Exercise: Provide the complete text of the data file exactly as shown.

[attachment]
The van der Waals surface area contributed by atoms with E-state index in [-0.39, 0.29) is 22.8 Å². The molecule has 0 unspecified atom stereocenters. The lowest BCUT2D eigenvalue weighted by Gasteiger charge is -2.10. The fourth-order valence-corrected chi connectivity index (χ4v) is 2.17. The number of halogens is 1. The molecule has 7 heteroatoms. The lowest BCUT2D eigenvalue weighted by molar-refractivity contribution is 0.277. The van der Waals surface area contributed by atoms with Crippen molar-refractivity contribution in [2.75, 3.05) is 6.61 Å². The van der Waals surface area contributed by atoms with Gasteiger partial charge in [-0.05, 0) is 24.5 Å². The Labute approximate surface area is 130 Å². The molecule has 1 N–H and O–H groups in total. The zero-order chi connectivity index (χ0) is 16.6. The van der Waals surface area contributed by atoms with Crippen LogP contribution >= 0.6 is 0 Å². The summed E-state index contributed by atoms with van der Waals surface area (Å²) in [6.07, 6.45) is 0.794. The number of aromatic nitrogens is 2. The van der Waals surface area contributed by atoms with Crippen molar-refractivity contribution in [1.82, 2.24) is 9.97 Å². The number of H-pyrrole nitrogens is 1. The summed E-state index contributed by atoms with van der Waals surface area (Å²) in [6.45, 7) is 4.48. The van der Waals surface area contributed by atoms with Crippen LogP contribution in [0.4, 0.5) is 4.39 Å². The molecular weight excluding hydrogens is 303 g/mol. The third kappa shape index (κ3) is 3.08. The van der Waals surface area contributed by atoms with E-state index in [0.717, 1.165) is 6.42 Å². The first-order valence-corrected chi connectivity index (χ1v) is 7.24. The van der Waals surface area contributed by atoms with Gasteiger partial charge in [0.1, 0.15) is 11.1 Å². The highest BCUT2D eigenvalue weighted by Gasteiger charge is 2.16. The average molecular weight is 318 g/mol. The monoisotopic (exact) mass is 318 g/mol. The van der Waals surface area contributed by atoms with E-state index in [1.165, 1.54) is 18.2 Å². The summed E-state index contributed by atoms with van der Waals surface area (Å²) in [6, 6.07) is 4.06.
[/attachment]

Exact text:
The van der Waals surface area contributed by atoms with E-state index in [-0.39, 0.29) is 22.8 Å². The molecule has 0 unspecified atom stereocenters. The lowest BCUT2D eigenvalue weighted by Gasteiger charge is -2.10. The fourth-order valence-corrected chi connectivity index (χ4v) is 2.17. The number of halogens is 1. The molecule has 7 heteroatoms. The lowest BCUT2D eigenvalue weighted by molar-refractivity contribution is 0.277. The van der Waals surface area contributed by atoms with Crippen molar-refractivity contribution in [2.75, 3.05) is 6.61 Å². The van der Waals surface area contributed by atoms with Gasteiger partial charge in [-0.05, 0) is 24.5 Å². The Labute approximate surface area is 130 Å². The molecule has 1 N–H and O–H groups in total. The zero-order chi connectivity index (χ0) is 16.6. The van der Waals surface area contributed by atoms with Crippen LogP contribution >= 0.6 is 0 Å². The summed E-state index contributed by atoms with van der Waals surface area (Å²) in [6.07, 6.45) is 0.794. The number of aromatic nitrogens is 2. The van der Waals surface area contributed by atoms with Crippen molar-refractivity contribution in [1.82, 2.24) is 9.97 Å². The number of H-pyrrole nitrogens is 1. The summed E-state index contributed by atoms with van der Waals surface area (Å²) in [6.45, 7) is 4.48. The van der Waals surface area contributed by atoms with Crippen LogP contribution in [0.4, 0.5) is 4.39 Å². The molecular weight excluding hydrogens is 303 g/mol. The third kappa shape index (κ3) is 3.08. The van der Waals surface area contributed by atoms with E-state index in [0.717, 1.165) is 6.42 Å². The first-order valence-corrected chi connectivity index (χ1v) is 7.24. The van der Waals surface area contributed by atoms with Gasteiger partial charge in [0.1, 0.15) is 11.1 Å². The highest BCUT2D eigenvalue weighted by Gasteiger charge is 2.16. The average molecular weight is 318 g/mol. The monoisotopic (exact) mass is 318 g/mol. The van der Waals surface area contributed by atoms with E-state index in [1.165, 1.54) is 18.2 Å². The summed E-state index contributed by atoms with van der Waals surface area (Å²) in [6, 6.07) is 4.06.